As Republican convention organizers make fools-gold concession to Ron Paul Revolutionaries about the minutiae of monetary policy platform language, it’s worth remembering that there really are significant differences between the two parties on this obscure but critical topic. Mitt Romney made his views (and loyalties) clear just yesterday:

In an exclusive interview with FOX Business Network Thursday, presumptive presidential nominee Mitt Romney said he would not reappoint Federal Reserve chairman Bernanke when his term expires in 2014.

“I would like to select … a new person to that chairman position, someone who shared my economic views, someone that I thought was sympathetic to the needs of our nation and I want to make sure that the Federal Reserve focuses on maintaining the monetary stability that leads to a strong dollar, and confidence that America is not going to go down the road that other nations have gone down to their peril,” Romney said….

Investors have been keeping a close eye on the central bank, wondering if it will offer more quantitative easing or stimulus to help reboot the stalling economic recovery. On Wednesday, the Federal Reserve said it is considering additional stimulus moves as early as next month, actions Romney said won’t help.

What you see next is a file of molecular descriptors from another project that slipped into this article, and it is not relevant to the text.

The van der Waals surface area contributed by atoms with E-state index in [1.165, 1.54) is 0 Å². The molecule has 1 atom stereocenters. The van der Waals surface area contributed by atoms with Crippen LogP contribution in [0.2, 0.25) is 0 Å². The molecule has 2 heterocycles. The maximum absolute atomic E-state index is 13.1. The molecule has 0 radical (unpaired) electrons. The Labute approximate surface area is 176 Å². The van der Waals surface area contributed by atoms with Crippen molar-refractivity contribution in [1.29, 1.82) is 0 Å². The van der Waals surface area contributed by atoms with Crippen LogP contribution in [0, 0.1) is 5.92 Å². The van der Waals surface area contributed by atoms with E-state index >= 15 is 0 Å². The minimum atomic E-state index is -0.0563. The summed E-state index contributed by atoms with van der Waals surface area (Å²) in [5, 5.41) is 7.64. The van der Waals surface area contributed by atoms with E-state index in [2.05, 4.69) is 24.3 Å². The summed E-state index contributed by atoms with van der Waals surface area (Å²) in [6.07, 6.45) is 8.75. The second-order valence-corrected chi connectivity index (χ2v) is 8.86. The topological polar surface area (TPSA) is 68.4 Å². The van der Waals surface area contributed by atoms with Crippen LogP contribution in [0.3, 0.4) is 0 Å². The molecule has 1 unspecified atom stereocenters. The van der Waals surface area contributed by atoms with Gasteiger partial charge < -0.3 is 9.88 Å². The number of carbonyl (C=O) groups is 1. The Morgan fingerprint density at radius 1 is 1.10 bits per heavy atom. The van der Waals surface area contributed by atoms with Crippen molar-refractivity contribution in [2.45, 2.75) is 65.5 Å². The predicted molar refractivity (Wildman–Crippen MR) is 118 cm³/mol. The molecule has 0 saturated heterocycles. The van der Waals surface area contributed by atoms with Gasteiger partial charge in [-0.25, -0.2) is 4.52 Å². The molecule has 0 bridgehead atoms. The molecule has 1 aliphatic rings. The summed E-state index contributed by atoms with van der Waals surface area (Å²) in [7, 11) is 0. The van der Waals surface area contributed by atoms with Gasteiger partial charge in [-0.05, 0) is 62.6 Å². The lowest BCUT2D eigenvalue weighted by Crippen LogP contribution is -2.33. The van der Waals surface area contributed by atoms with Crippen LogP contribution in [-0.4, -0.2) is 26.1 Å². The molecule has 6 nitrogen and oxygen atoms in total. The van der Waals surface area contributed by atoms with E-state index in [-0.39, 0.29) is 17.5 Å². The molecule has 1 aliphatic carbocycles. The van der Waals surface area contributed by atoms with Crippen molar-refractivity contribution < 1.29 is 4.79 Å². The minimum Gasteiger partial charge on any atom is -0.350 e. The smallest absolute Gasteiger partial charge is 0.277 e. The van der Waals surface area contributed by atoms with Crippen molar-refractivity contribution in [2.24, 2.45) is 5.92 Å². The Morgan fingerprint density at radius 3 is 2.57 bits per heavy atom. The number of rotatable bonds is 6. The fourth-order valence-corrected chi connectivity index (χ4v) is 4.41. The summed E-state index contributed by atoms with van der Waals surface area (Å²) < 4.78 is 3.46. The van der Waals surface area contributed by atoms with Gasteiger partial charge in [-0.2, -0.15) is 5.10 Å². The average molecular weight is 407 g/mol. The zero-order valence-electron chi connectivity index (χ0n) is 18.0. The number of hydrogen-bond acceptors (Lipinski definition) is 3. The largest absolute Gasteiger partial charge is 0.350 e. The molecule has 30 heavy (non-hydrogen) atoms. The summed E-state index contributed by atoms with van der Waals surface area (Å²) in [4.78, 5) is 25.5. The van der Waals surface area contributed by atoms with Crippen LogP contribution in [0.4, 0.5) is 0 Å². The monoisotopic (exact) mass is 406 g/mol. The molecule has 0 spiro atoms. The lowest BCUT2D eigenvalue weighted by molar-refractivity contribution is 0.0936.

“I don’t think QE2 was terribly effective, I think a QE3 and other Fed stimulus is not going to help this economy,” he said. “I think that is the wrong way to go. I think it also seeds the kind of potential for inflation down the road that would be harmful to the value of the dollar and harmful to the stability of our nation’s needs.”

So there you have it, if you had any doubt: Romney wants a Fed that considers inflation all seven of the deadly sins rolled up together, and would degrade the mission of monetary policy in reducing unemployment and sustaining economic growth even more than it’s been degraded by the Fed itself during Bernanke’s chairmanship. Considering the chronic goldbuggery of Romney’s running-mate, this would probably be the most reactionary administration with respect to monetary policy since Herbert Hoover’s.

You think a “fiscal cliff” threatens economic recovery? Just wait til we have cheerleaders for deflation in charge of monetary policy.

Ed Kilgore

Ed Kilgore is a political columnist for New York and managing editor at the Democratic Strategist website. He was a contributing writer at the Washington Monthly from January 2012 until November 2015, and was the principal contributor to the Political Animal blog.